The sheer joy of music-making is tangible in the superb Shimmy, followed by a percussion tour-de-force of Step. The whole ensemble is united again in the closing movement, a spirited Jazz, performed with vigor by Woods and the ESO.
The programme closes with Viktor Ullmann’s String Quartet No. 3 (1943), in Woods’s orchestration for larger string ensemble, under the title of Chamber Symphony. Written in Theresienstadt, the four-movement quartet contains a dazzling musical universe, condensed in fifteen minutes.
The music opens with an allegro moderato, rooted in agorgeous valse appeal, clad in riveting harmonies. The mood changes drastically in the presto second movement. Its vehement, almost brutal soundscapes have a shattering effect on the listener.
The impressive largo slow movement gazes into a wasteland. Woven into fugal textures, the deeply moving sonic tableau builds up to an instrumental requiem of tangible intensity.
Closing with a rondo-finale, the quartet’s musical tensions are turned into a nightmarish sequence, before resolving into the reappearance of the material from the opening movement.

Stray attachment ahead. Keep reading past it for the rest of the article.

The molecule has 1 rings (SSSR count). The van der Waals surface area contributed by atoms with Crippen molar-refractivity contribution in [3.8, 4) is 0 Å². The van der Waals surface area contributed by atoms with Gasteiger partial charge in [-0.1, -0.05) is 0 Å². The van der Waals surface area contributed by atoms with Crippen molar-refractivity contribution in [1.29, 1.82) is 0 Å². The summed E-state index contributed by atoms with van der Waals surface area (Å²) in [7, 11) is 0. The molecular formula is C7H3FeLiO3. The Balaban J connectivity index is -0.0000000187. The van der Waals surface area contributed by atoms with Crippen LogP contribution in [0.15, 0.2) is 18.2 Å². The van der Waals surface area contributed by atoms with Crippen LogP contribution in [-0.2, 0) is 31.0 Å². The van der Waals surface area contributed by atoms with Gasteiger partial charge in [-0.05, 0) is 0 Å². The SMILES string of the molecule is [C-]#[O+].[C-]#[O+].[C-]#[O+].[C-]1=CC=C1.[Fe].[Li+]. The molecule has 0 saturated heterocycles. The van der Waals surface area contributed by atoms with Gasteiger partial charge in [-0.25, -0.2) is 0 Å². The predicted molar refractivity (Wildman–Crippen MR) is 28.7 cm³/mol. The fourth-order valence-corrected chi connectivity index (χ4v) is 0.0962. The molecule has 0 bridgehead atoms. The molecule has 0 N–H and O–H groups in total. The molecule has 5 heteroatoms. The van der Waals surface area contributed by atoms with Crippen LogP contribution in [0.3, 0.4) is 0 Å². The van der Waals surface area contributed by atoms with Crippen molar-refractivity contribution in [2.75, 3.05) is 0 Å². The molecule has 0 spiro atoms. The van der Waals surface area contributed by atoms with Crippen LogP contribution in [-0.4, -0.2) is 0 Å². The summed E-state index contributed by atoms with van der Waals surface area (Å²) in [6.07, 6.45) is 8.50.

A compelling masterpiece, Ullmann’s Third Quartet lends itself quite naturally to the extended sonorities of a string orchestra. Woods’s orchestration does not draw attention to itself. Rather, it serves the composer’s original quite idiomatically, especially in a committed, top-class performance as the one recorded here.
Another case in point of splendid programming, the ESO and Woods Inspired by Mahler programme is a wholehearted salute to the multi-faceted brilliance of the twentieth century music, and to the composers perished in the atrocities of a world bereft of humanity. In memoriam.